Lyndon B. Johnson Library: The Lyndon B. Johnson Library holds many audio collections pertaining to President “LBJ” and his wife “Lady Bird” Johnson. The speeches by LBJ, Lady Bird, the cabinets members and the newer ones from events that the LBJ Library host are open access and in the public domain, that way you can use the files and will not have to purchase copies. Collection includes:

  • Pre-Presidential, 1936-1963 collections include mostly 1960 campaign speeches, transferred from dictabelts recorded by Senator Johnson’s staff; also official remarks delivered by Lyndon B. Johnson while representing the United States abroad during his vice presidency, recorded by USIA (378 tapes).
  • Presidential, 1963-1969, collections include audio recorded by the White House Communications Agency (848 tapes).
  • Post-Presidential, 1969-1973, and Mrs. Johnson, 1969- collections, recorded by the LBJ Library or received in donation comprise 227 tapes.
  • Selected Speeches and Remarks by Mrs. Lyndon B. Johnson, 1964-1969, collections were recorded by the White House Communications Agency (156 tapes).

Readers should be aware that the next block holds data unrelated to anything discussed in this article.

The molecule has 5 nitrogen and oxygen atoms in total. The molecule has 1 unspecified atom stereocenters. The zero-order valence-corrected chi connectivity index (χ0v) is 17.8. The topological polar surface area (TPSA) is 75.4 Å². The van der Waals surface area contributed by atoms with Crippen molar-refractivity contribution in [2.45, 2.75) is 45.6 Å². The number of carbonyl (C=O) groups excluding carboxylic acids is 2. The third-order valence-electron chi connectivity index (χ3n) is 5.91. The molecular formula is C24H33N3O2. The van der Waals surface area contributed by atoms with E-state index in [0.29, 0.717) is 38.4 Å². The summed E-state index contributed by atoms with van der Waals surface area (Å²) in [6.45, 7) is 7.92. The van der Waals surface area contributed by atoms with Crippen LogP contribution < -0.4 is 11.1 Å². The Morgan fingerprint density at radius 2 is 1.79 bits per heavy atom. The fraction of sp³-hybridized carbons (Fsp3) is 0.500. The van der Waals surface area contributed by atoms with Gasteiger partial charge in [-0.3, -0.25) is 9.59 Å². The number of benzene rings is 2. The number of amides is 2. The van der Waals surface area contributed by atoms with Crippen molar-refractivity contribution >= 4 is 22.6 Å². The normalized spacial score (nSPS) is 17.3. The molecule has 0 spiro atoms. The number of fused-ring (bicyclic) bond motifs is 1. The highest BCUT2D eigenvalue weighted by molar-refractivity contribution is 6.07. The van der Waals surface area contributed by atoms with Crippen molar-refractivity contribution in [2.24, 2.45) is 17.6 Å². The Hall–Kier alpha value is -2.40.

PennSound was launched January 1, 2005, as a Web-based archive for noncommercial distribution of the largest collection of poetry sound files on the Internet. PennSound offers a large variety of freely accessible digital recordings of poems — currently 27,394 downloadable MP3s and fast growing — mostly as song-length singles. It would take a person 5,120 hours (213 days) to listen to all the files currently in PennSound. PennSound combines aspects of a library archive and a Web music-download site. Basic bibliographic information is incorporated in each file so that a user downloads not only the sound but also key facts about the recording, including author, title, place and date of the recording, series, as well as copyright information. As part of the PennSound project, the Annenberg Rare Books and Manuscripts Library at Penn is developing a sophisticated cataloguing tool for the poetry sound files, enabling other libraries to collect the material and enabling teachers to add the MP3s to their online syllabi. The poetry sound files are retrievable both from a library catalog by authors’ names and via Web search engines. Charles Bernstein, Co-Director with Al Filreis, writes, “The beauty of PennSound is that in the course of preserving these recordings, we are also making available a treasure trove of wonderful poetry performances that we believe will attract a whole new generation to poetry as a performance art.” PennSound is an ongoing project for producing and archiving new audio recordings from Penn and around the world, as well as preserving existing audio archives. The site provides as much documentation about individual recordings as possible with new files and new bibliographic information to be added. PennSound works closely with the Electronic Poetry Center ( and UbuWeb ( as well as Penn’s English Department and School of Arts and Sciences.